Along the Gulf Coast, Post Katrina, Part 6: Biloxi, Mississippi
The remnants of the iconic Sharkheads building on the beachfront
While the Acolytes of War, "Little Joey the Chickenhawk" Lieberman, AIPAC, the Cheney Shadow Government, the zombies in the Pentagon, and the Right-wing in general rant and try to manipulate the Media into rationalizing an attack on Iran, hurricane season has begun again. So we must pose this question, that if the United States ends up in another, third costly war against the Muslim World (and we have seen how expensive the first two have been), what will the consequences be if a major hurricane strikes the Gulf or East Coast at the same time?
In previous chapters of this series, I have pointed out how woefully pathetic and/or cynical government response have been, with certain exceptions when FEMA and HUD are out of the picture, to the devastating hurricane season of 2005, and how little has really been done, other than creating trailer parks, for vast segments of the hundreds of thousands of victims of Katrina in the South. The funds have been inadequate, the federal government response has been, like the wars, callous, corrupt and ideological, and the first line of defense in natural disasters, the National Guard, is deployed and bleeding in great numbers in Iraq, ironically helping to make Iraq look like the Lower Ninth Ward, after Katrina.
So what rabbit will George Bush pull out of his hat (or ass) if another hurricane blasts a major metropolitan center? What if Mobile, Alabama or Houston, Texas gets a direct hit this time? Since, on the whole, areas previously hit have been rebuilding largely on the lines of who has working capital and political clout and who doesn't, instead of any comprehensive, centralized effort that helps all sectors of society, what kind of aftermath would we get, say, in Houston? Would we see giant Oil Baron business towers standing amidst an apocalypse of thousands of shattered toothpick houses, similar to the situation in Biloxi, Mississippi right now?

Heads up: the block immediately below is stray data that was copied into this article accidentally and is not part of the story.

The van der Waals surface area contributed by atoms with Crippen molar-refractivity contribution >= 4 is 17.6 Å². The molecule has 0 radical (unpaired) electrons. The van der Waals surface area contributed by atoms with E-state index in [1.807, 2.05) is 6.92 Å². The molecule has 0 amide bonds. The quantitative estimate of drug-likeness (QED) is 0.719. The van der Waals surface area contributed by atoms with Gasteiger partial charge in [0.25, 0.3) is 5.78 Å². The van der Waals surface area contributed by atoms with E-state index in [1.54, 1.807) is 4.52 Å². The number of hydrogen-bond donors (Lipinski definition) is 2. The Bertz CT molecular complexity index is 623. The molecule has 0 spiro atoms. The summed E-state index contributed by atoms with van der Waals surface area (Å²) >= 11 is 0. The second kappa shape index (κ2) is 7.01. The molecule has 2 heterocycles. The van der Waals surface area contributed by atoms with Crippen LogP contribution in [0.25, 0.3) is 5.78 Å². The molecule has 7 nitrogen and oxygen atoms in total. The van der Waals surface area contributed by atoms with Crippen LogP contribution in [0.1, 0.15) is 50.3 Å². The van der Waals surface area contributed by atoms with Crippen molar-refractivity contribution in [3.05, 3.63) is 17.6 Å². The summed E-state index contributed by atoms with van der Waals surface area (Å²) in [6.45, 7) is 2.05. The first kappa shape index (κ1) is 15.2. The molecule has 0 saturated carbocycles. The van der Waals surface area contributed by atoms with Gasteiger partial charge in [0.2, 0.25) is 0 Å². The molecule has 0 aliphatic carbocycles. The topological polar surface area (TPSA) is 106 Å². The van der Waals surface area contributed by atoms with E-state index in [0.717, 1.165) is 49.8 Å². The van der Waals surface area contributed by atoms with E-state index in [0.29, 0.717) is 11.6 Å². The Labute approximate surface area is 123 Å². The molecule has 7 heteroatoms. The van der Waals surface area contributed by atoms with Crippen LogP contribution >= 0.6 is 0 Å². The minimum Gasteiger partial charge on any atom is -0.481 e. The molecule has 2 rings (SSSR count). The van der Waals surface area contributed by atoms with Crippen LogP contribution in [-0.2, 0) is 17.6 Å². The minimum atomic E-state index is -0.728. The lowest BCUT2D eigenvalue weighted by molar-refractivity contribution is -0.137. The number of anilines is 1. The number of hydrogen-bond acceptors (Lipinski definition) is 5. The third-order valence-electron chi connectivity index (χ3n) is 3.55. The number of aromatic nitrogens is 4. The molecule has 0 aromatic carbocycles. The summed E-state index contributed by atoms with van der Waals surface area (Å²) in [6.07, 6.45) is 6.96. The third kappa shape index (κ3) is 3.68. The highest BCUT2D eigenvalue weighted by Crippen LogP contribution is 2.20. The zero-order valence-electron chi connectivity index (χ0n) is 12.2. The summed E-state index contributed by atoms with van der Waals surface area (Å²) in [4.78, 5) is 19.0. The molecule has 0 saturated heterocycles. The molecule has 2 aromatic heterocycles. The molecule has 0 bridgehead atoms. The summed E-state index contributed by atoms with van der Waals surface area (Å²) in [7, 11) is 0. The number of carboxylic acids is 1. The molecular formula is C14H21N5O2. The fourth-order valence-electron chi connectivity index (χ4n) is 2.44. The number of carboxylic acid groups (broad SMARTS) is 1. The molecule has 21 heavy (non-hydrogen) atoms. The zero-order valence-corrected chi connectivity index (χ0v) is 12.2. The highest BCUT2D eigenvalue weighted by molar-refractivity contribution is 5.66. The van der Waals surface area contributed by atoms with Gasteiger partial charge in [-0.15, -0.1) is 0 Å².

And just what is the situation in Biloxi some 22 months after Katrina struck? Well, let me tell you about the place:
I was able to drive to Biloxi from Pascagoula on three separate afternoons this past May. This was my second trip to Mississippi in two months, and since I didn't have time to tour Biloxi on the first trip, I was doubly determined to check out Biloxi this time around, and what I found was a city of strange contrasts, woeful catastrophe and colorful history.
Biloxi's history dates back to the colonial era in 1699, being the first permanent settlement in and later temporary capital of then French Louisiana, although it was actually named after the Biloxi Indians that hardy French settlers, led by Pierre Le Moyne d'Iberville, first encountered and befriended as they sought the mouth of the Mississippi River. Yet despite this Gallic past, one can't characterize the traditional architecture today as being as lavishly French as in New Orleans. Instead it smacks of Greek classicism in its mansions, that is, in those mansions still left standing. In contrast, however, the Beau Rivage Casino reminds one a little of King Louis's Versailles.
By the time Mississippi became a state in 1817 and Biloxi a part of it, the latter had fallen into sparse times, with only a small community of hardcore French and Creoles, but over time it began to seasonally attract wealthy New Orleans citizens trying to escape the squalid summer heat and malaria, became an enduring port for riverboats and terminal for the railroad, and saw massive fishing and lumber industries develop. Its fishing fleets and canneries became so extensive that Biloxi became known as the "Seafood Capital of the World" by 1900, and also boasted one of the great sportsfishing enterprises along the Gulf Coast. These diverse industries also attracted fishermen and workers from throughout Europe and other regions, making Biloxi a true melting pot, and after the Vietnam War was lost by the early 1970s, expatriate Vietnamese fishermen, many fleeing retribution and "reeducation" by the Communists, could be added to the mix in numbers enough to create a viable Asian community, a community that would often clash with the more established, territorial and xenophobic fraternities of fishermen, even though most of them were of immigrant stock themselves.